Python bugs

Bjorn Pettersen bjorn at roguewave.com
Mon Nov 29 22:44:31 CET 1999


>     Bjorn> Which is a good thing, but shouldn't preclude it 
> from being used
>     Bjorn> as a dictionary in the update statement (although the fix
>     Bjorn> probably have to be to Dict.update rahter than os.environ).
> 
> You are correct.  It would have to make some assumptions 
> about how to get a
> dict from an instance object.  Should it access the 
> instance's "__dict__"
> attribute or (in this case) the "data" attribute or try to an 
> "as_dict"
> method?  Since no such well-defined interface currently exists, you're
> probably better off in the short term simply executing
> 
>     d.update(os.environ.data)

How about:

	def update(self, other):
		... regular stuff
		if
other_is_an_instance_or_something_else_we_dont_know_about:
			for k in other.keys():
				self[k] = other[k]

That should be well defined enough, or raise the appropriate exception if it
can't be done.(?)


>     Bjorn> Cool (do you know if you can do db.items() also? 
> -- found that
>     Bjorn> one five minutes ago...)
> 
> I don't see it, and I doubt it's going to get added any time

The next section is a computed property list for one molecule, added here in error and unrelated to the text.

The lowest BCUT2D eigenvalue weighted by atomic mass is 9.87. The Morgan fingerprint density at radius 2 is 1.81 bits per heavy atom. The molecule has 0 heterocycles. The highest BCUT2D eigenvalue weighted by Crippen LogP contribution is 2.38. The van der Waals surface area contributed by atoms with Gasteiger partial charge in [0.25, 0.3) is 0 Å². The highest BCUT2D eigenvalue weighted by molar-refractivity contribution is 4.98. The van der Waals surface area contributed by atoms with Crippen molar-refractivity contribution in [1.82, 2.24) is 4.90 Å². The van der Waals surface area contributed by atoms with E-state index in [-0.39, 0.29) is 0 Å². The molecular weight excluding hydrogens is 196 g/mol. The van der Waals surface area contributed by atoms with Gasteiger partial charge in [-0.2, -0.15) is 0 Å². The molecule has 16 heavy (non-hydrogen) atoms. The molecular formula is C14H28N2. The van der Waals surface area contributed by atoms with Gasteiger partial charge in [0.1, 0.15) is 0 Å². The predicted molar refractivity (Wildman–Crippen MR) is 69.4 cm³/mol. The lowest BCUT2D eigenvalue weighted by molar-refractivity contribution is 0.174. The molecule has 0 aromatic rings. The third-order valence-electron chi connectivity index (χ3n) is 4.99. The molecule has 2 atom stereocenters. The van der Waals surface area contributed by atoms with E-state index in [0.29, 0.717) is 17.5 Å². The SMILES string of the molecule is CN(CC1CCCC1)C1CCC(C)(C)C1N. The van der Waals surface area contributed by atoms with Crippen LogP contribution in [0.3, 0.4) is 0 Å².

> soon.  One
> motivation for using on-disk mappings such as provided by 
> bsddb and (g)dbm
> is that they can be really huge (hundreds of thousands or 
> millions of keys
> are not out of the question).  Asking for values() or items() in these
> situations is much more likely to get you into memory trouble than for
> simple dicts which tend to be smaller.

[workarounds snipped]

Yes, all of these are easy to work around if you really need to -- the point
being you shouldn't need to <0.1 wink>

It's true that on-disk mappings can get huge.  It's also true that sometimes
they're just used for convenient persistence of moderately sized data.  I
think it's generally a bad idea to try to prevent people from potentially
shooting themselves in the foot :-)

-bjorn




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